Crucial Cars: Buick Grand National

From timeless icons to everyday essentials, Crucial Cars examines the vehicles we can’t live without. For this installment, we put the spotlight on Buick’s iconic ’80s muscle car, the Grand National.

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The year 1982 marked the slow rebirth of American performance cars. The “malaise” era, which ran roughly from 1975 through 1981 and marked a dark time when engines continually lost power, was finally ending. Thanks to new technologies, such as computerized fuel injection and ignition timing, engines could run more cleanly and efficiently while making more power than before.

Performance started its return to American car showrooms as Ford crowed “The Boss is Back” in advertisements for the ’82 Mustang GT with its “high output” 5-liter V8. General Motors was at the party, too, as Chevy and Pontiac rolled out leaner, sharper handling versions of the Camaro and Firebird, while Buick quietly brought out the Grand National.

Right about now, some of you might be thinking we’ve got the introductory year of Buick’s bruiser wrong. We can see it now: “Did you skip your morning coffee, guys? The Grand National came out in 1984, not 1982.” But serious Buick buffs may know that the Grand National debuted when “We Got the Beat” and “Eye of the Tiger” were burning up the Top 40 charts. And that the Grand National wore, for that one year, a silver/gray paint scheme.

Started out in silver

Something of a spiritual successor to Buick’s Skylark Gran Sport of the ’60s and ’70s, that first Grand National was similarly based on Buick’s midsize Regal personal luxury coupe. A 4.1-liter V6 with just 125 horsepower was the standard mill, with Buick’s turbocharged 3.8-liter V6 as an option. The turbo six made a respectable 175 hp—keep in mind these were the times that 5.0-liter V8s were making on the order of 150-165 horses.

Inspired by Buick’s success in NASCAR racing, the Grand National drew its name from the NASCAR Winston Cup Grand National race series. A number of tweaks set it apart from your aunt’s vinyl roof-topped, bench-seated Regal. The Grand National featured a sharp charcoal gray/silver two-tone paint scheme with large “Buick” decals on its rear quarters, along with turbine-style alloy wheels. Inside were bucket seats, a console and a sporty metal-spoked, leather-wrapped steering wheel.

Given that there were only 215 Grand Nationals made that first year, one might be forgiven for not knowing this car ever existed.

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Skipping a year

For 1983, the Grand National took the year off. So did the Chevy Corvette, but that’s a story for another time. Meanwhile, the Mustang, Camaro, and Firebird saw their performance variants getting stronger. Although those smaller, “pony car” segment cars aren’t direct rivals to the Grand National, it’s important to note that performance was now steadily on the rise for these American cars.

What was a direct rival came from Chevrolet, as it chose this year to debut its Monte Carlo SS. A cousin to Buick’s Regal (and Oldsmobile’s midsize Cutlass), it was built on the same platform, but rather than offering a turbo V6, the Monte SS sported a high-output 5.0-liter (305-cubic-inch) V8 making 180 horsepower.

Back in black

Returning to the Buick lineup for 1984, the Grand National took on a decidedly more sinister visage. Available only in black, with color-keyed bumpers and grille insert to further the menacing vibe, the Grand National also featured cool turbo V6 emblems on the body and inside the car.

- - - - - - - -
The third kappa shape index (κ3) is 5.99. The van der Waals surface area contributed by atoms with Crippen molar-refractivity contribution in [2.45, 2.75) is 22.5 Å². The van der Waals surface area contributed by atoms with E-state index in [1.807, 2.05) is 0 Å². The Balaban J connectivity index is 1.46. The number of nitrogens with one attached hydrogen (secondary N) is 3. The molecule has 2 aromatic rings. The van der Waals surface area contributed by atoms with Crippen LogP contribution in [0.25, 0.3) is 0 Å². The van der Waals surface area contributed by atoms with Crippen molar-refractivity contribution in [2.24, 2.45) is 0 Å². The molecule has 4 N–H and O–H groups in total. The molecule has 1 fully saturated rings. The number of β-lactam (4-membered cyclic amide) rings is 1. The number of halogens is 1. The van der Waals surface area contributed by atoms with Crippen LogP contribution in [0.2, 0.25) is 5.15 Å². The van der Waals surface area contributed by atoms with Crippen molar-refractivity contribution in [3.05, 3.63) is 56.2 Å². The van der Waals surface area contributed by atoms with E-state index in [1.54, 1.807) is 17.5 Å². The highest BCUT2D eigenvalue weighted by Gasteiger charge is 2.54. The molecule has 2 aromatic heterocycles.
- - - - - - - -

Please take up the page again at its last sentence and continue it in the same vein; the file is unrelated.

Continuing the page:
Under the skin, the 3.8-liter turbo V6 was standard, and now fortified with sequential fuel injection and computer-controlled ignition, made 200 hp along with a healthy 300 lb-ft of torque. Running through its standard four-speed automatic (the only transmission available) and able to dash to 60 mph in about 7.5 seconds and run down the quarter-mile in the high-15s, the Grand National backed up its tough looks with serious-for-the time street cred. The 1985 Grand National was essentially a repeat of 1984.

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Gotta be cool now

Things got more serious for 1986, as the Grand National received a major increase in performance. The turbo V6 saw the fitment of an intercooler, which as the name suggested cooled the air going into the engine. Cooler air is denser than warmer air, which helps to create more power. Bottom line? A walloping output of 235 hp and 330 lb-ft.

It all made for a blacked-out personal luxury coupe that, in terms of straight-line gusto, could show its tail lights to the mighty Corvette, let alone those pesky Mustang GTs, Z28s, Trans Ams, Monte Carlo SSs, and Olds 442s. You want numbers? The ’86 Grand National could blast to 60 mph in the high 5-second range and unreel the quarter-mile in the low- to mid-14s.

Sadly, 1987 would be the last year for the Grand National (as GM prepared to launch its completely redesigned, front-wheel-drive midsizers for ’88), but it wasn’t going out quietly. Instead, Buick boosted the Grand National’s firepower to 245 hp and 355 lb-ft. Performance numbers were stunning, as car mags of the day got sub-5-second 0-60s with their quarter-mile times ranging from high-13s to low-14s.

It takes a keen eye to discern the minor visual differences between an ’86 and an ’87, as the latter has a completely blacked-out grille (no chrome mustache) with thicker vertical bars inside it.

As for that not “going out quietly” statement, the limited production (just 547 produced) Buick GNX was the Grand National taken to a higher level. Built in concert with McLaren Performance Technologies and ASC, the GNX boasted an upgraded turbocharger with a ceramic impeller and bigger intercooler, along with a less restrictive exhaust system, reprogrammed engine controller, beefed-up transmission, and reworked rear suspension.

Somehow, the GNX managed to look even more menacing than a standard Grand National, fitted with 16-inch wheels with black mesh centers, front fender vents and the deletion of the Grand National’s various emblems from the body sides and hood bulge. Unique interior treatment was part of the deal, too, as the dash featured round gauges and a serial number plaque on the dash, indicating which production number of the 547 GNXs your car was.

The GNX’s more powerful 3.8-liter turbo V6 made (a very conservatively rated) 276 hp and 360 lb-ft. Performance was unbelievable — this Buick was one of the quickest cars in the world with a 0-to-60 time of around 4.6 seconds and the ability to obliterate the quarter-mile in about 13.3 seconds. Put another way, the GNX could spank most anything on four wheels apart from the top dogs from the kennels of Porsche, Ferrari and Lamborghini. Indeed, the Grand National could not have gone out with a bigger “bang.”

Do you have fond memories of a Grand National? Share them in the comments.

Comments